As you may have noticed, a major news story over the past two months has been the crisis in Crimea. But that strategic peninsula, with its vital warm water ports on the Black Sea, is no stranger to strife and controversy, and of all the disputes that have erupted there, the most deadly was a conflict in the 1850s between Russia and a European alliance led by Britain and France. It was called, appropriately enough, the Crimean War.
The specific issues that triggered that war have long since vanished into the mists of history. Instead, what has come down to us as a vivid and enduring picture of the struggle is a stirring poem written by the most celebrated English poet of that era — Alfred Lord Tennyson.
The poem, “The Charge of the Light Brigade,” was a memorial tribute to the English soldiers who were slaughtered in a suicidal attack during the Battle of Balaclava, and over the years it would become a staple in introductory poetry classes. Many students, in fact, would commit to memory the poem’s most famous stanza:
“Theirs not to reason why,
Theirs but to do & die,
Into the valley of Death
Rode the six hundred.”
In the 20th century, two major motion pictures were made about the Crimean War and, in a stately bow to Tennyson, the title chosen for both of them was “The Charge of the Light Brigade.” The first one, a 1936 swashbuckler starring Errol Flynn, had its entertaining moments, but it played very fast and loose with the historical facts. (The opening scenes, for some strange reason, took place in India.)
The second one came out in 1968 and, in addition to its more accurate history, it is a clearly superior work of art. And that’s the film Movies at the Library will be showing next Tuesday evening, April 1 at 7 p.m.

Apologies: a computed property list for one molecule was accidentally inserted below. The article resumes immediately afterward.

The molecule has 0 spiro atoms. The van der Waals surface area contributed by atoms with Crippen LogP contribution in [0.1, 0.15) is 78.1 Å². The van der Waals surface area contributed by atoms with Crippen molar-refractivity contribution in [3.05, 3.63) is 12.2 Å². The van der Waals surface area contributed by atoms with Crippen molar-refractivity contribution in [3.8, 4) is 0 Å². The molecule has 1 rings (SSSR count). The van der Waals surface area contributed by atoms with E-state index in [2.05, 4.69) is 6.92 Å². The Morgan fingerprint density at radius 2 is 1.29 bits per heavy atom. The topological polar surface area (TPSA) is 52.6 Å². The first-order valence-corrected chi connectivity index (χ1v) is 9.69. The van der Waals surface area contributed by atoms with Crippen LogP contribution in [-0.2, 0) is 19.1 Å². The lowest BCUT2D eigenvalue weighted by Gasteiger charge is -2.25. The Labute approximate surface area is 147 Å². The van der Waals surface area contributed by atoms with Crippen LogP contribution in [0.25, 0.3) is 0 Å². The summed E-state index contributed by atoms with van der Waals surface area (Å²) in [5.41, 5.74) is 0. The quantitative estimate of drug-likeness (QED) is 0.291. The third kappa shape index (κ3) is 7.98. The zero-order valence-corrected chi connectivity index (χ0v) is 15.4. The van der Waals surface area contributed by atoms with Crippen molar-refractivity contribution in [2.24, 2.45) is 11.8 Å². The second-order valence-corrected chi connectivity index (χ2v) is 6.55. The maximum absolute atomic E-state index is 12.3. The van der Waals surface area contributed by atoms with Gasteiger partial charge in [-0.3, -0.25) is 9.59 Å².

But be prepared: This is not your typical war film. It’s not even your typical anti-war film. On the one hand, the main thrust of the picture is a scathing indictment of Britain’s inept military leadership in Crimea. Yet it is also interspersed with scenes of broad humor that, at times, are downright cartoonish.
This quirky blend of moral outrage and raffish caricature was the brainchild of the movie’s director, Tony Richardson, who in 1968 was at the height of his creative powers.
He was, indeed, still basking in the afterglow of his greatest triumph — his 1963 comic masterpiece, “Tom Jones” — which received the Academy Award for Best Picture that year along with three other Oscars, including one for Richardson as Best Director.
Richardson’s inventive gift for comedy that was on display in “Tom Jones” carries over into “The Charge of the Light Brigade,” but in the latter film, the mood is darker and the satiric tone takes on a sharper edge.
The Crimean story unfolds through the eyes of a young officer (played by David Hemmings) who embodies the movie’s moral center — such as it is. But cast in the meaty roles of the aristocratic commanders — Lord Raglan, Lord Cardigan and Lord Lucan — were three of Britain’s most distinguished actors at that time: John Gielgud, Trevor Howard and Harry Andrews.
The three lords were the blundering generals who were later blamed for the foolhardy decisions that led to the infamous charge “into the valley of Death.” Gielgud’s portrayal of the aging Raglan’s mental confusion as he slides toward senility is both hilarious and horrifying. As for the other two lords, they are essentially pompous bunglers, and Howard and Andrews play them with swagger and gusto.
To watch these three old pros strut their stuff in roles worthy of their impressive talents is a special pleasure that you won’t want to miss.
When “The Charge of the Light Brigade” was released in 1968, U.S. troops were “Waist Deep in the Big Muddy” of Vietnam, and in both Britain and America, antiwar protests were gathering momentum. In that political climate, a film that depicted the folly of dispatching young soldiers to fight in a dubious war on battlefields far from home was bound to strike a responsive chord with many viewers — and it did.
Now, once again, the movie resonates with a timely political connection, though in a much different context than was the case in 1968. So join us next Tuesday in the library’s Community Room at 7 p.m. for a rousing look at some history of a region that has been so much in the news this winter and spring.